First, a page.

How to redirect digging behavior
By Mary R. Shefferman
Ferrets dig. It's a natural behavior. They are, after all, descendants of burrowing animals (polecats). But many people don't realize when they bring home their cute little ball of fur that she's going to scratch at the carpet or dig all the litter out of the box. For some people, it's no big deal. For others, it can make or break the human-ferret relationship.
If you have a digger, understand that you can't stop the behavior, but you can redirect it. It's like taking a little kid who is drawing on the walls and giving him a coloring book instead.
If there's a particular spot your ferret digs (by a doorway, for example), you can get some plastic runner material at Home Depot or Wal-Mart (usually you can get it cut to any size) and put it over the carpet in that spot. The plastic runner is thin, so if your ferret is digging in a doorway, you can still open and close the door with the runner in place. The runner will protect your carpet and likely discourage your ferret from digging.
Deterring your ferret's digging is not enough. You need to provide an appropriate place for your ferret to dig. Like I said: Ferrets dig. The best way to redirect digging behavior is to make a digging box for your ferret. We did an article on this in Issue #27 of Modern Ferret Magazine.
Get a plastic storage bin (fairly large, with a lid that snaps on) and cut a hole in the top of it so the ferret can get in and out. We used a hot knife to cut the hole because it leaves the edges smooth, but you can use a box cutter and then use duct tape to cover the sharp edges (make sure your ferret doesn't chew on the duct tape). We put uncooked rice (not minute rice, but regular rice -- 10 pound bags are very cheap at Costco or other places like that) in our digging box, but you can use potting soil if you're not afraid of the mess, or sand (get sandbox sand like for a child's sandbox so it's clean). Generally, ferrets don't eat the rice, but if your ferret eats a grain or two, it shouldn't harm her at all (this is why it’s important to use regular rice, not minute rice). Of course, if she starts eating a bunch of it, you'll have to find something else to fill the box. As for getting into the ears or eyes, ferrets are burrowers, so they're designed to keep dirt and other things out of their ears and eyes (if you blow gently on your ferret's face, you might get her to fold back her ears -- you'll see that they're pretty well sealed). Whenever your ferret starts digging at the carpet or in the litter box or anywhere else you'd prefer she didn't dig, put her in the digging box instead.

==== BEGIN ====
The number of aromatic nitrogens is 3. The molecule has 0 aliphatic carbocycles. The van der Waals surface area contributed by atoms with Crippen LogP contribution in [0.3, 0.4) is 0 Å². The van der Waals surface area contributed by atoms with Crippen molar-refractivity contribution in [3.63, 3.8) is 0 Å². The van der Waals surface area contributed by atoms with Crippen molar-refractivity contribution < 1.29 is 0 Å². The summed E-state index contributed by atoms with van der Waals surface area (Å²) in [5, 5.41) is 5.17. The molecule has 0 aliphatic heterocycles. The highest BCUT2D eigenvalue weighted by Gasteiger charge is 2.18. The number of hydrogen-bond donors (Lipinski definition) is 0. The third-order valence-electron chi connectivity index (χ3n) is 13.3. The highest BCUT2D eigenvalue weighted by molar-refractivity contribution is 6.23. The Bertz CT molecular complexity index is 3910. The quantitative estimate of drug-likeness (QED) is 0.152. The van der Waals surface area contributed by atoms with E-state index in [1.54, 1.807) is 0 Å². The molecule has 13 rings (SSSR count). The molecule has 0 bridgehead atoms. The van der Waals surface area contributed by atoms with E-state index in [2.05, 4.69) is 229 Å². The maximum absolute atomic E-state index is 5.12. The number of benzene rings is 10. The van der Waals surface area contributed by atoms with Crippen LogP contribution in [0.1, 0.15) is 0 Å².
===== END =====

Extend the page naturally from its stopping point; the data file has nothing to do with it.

The photo at the top of this article is Trixie in our digging box (rice box) next to the couch.
Remember, your ferret needs to dig, but she doesn't need to wreck your carpet or make a big mess. Issue #27 of Modern Ferret magazine is available in the Super Monster Pack of back issues